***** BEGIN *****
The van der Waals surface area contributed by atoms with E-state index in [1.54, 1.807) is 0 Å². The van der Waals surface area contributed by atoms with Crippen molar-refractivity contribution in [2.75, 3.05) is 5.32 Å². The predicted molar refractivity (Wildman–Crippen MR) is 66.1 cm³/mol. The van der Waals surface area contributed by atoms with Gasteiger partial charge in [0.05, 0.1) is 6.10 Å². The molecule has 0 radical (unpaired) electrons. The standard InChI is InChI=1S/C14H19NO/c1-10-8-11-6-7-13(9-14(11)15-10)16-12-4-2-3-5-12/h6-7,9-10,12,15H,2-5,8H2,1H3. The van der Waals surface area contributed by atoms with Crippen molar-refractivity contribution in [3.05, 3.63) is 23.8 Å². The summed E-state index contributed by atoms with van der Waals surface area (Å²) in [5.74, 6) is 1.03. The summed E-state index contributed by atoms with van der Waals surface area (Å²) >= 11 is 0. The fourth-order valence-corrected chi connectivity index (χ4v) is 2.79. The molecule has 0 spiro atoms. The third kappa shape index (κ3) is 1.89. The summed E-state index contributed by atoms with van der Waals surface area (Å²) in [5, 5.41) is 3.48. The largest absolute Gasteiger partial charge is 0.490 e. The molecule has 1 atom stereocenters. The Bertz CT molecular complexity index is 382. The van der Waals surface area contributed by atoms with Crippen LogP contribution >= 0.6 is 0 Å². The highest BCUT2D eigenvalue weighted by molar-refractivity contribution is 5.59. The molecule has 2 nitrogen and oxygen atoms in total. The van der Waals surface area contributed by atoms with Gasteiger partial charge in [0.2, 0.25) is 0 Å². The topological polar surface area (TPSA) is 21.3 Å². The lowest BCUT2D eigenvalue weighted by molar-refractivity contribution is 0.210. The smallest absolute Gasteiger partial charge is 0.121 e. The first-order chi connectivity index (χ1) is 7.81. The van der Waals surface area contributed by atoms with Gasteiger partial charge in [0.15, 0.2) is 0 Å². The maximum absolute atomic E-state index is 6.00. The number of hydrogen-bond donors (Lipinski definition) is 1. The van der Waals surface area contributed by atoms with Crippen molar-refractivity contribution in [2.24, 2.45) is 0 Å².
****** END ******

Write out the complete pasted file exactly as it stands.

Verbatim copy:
The van der Waals surface area contributed by atoms with E-state index in [1.54, 1.807) is 0 Å². The van der Waals surface area contributed by atoms with Crippen molar-refractivity contribution in [2.75, 3.05) is 5.32 Å². The predicted molar refractivity (Wildman–Crippen MR) is 66.1 cm³/mol. The van der Waals surface area contributed by atoms with Gasteiger partial charge in [0.05, 0.1) is 6.10 Å². The molecule has 0 radical (unpaired) electrons. The standard InChI is InChI=1S/C14H19NO/c1-10-8-11-6-7-13(9-14(11)15-10)16-12-4-2-3-5-12/h6-7,9-10,12,15H,2-5,8H2,1H3. The van der Waals surface area contributed by atoms with Crippen molar-refractivity contribution in [3.05, 3.63) is 23.8 Å². The summed E-state index contributed by atoms with van der Waals surface area (Å²) in [5.74, 6) is 1.03. The summed E-state index contributed by atoms with van der Waals surface area (Å²) >= 11 is 0. The fourth-order valence-corrected chi connectivity index (χ4v) is 2.79. The molecule has 0 spiro atoms. The third kappa shape index (κ3) is 1.89. The summed E-state index contributed by atoms with van der Waals surface area (Å²) in [5, 5.41) is 3.48. The largest absolute Gasteiger partial charge is 0.490 e. The molecule has 1 atom stereocenters. The Bertz CT molecular complexity index is 382. The van der Waals surface area contributed by atoms with Crippen LogP contribution >= 0.6 is 0 Å². The highest BCUT2D eigenvalue weighted by molar-refractivity contribution is 5.59. The molecule has 2 nitrogen and oxygen atoms in total. The van der Waals surface area contributed by atoms with Gasteiger partial charge in [0.2, 0.25) is 0 Å². The topological polar surface area (TPSA) is 21.3 Å². The lowest BCUT2D eigenvalue weighted by molar-refractivity contribution is 0.210. The smallest absolute Gasteiger partial charge is 0.121 e. The first-order chi connectivity index (χ1) is 7.81. The van der Waals surface area contributed by atoms with Gasteiger partial charge in [0.15, 0.2) is 0 Å². The maximum absolute atomic E-state index is 6.00. The number of hydrogen-bond donors (Lipinski definition) is 1. The van der Waals surface area contributed by atoms with Crippen molar-refractivity contribution in [2.24, 2.45) is 0 Å².